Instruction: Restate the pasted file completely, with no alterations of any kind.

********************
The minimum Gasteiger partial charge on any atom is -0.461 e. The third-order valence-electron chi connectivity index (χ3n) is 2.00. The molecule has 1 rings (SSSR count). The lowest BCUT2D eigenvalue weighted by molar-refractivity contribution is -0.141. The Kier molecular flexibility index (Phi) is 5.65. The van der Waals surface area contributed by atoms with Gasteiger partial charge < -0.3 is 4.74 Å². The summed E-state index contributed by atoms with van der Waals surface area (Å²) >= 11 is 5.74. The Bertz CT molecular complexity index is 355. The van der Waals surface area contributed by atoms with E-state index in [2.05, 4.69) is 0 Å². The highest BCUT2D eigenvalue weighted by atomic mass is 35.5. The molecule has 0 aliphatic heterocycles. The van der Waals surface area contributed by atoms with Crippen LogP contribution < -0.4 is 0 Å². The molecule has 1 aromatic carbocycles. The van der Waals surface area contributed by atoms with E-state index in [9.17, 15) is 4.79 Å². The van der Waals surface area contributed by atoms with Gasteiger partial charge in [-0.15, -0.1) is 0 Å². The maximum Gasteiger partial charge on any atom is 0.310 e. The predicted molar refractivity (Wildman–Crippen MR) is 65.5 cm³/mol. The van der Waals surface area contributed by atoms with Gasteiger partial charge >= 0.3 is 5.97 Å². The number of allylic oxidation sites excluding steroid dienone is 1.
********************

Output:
The minimum Gasteiger partial charge on any atom is -0.461 e. The third-order valence-electron chi connectivity index (χ3n) is 2.00. The molecule has 1 rings (SSSR count). The lowest BCUT2D eigenvalue weighted by molar-refractivity contribution is -0.141. The Kier molecular flexibility index (Phi) is 5.65. The van der Waals surface area contributed by atoms with Gasteiger partial charge < -0.3 is 4.74 Å². The summed E-state index contributed by atoms with van der Waals surface area (Å²) >= 11 is 5.74. The Bertz CT molecular complexity index is 355. The van der Waals surface area contributed by atoms with E-state index in [2.05, 4.69) is 0 Å². The highest BCUT2D eigenvalue weighted by atomic mass is 35.5. The molecule has 0 aliphatic heterocycles. The van der Waals surface area contributed by atoms with Crippen LogP contribution < -0.4 is 0 Å². The molecule has 1 aromatic carbocycles. The van der Waals surface area contributed by atoms with E-state index in [9.17, 15) is 4.79 Å². The van der Waals surface area contributed by atoms with Gasteiger partial charge in [-0.15, -0.1) is 0 Å². The maximum Gasteiger partial charge on any atom is 0.310 e. The predicted molar refractivity (Wildman–Crippen MR) is 65.5 cm³/mol. The van der Waals surface area contributed by atoms with Gasteiger partial charge >= 0.3 is 5.97 Å². The number of allylic oxidation sites excluding steroid dienone is 1.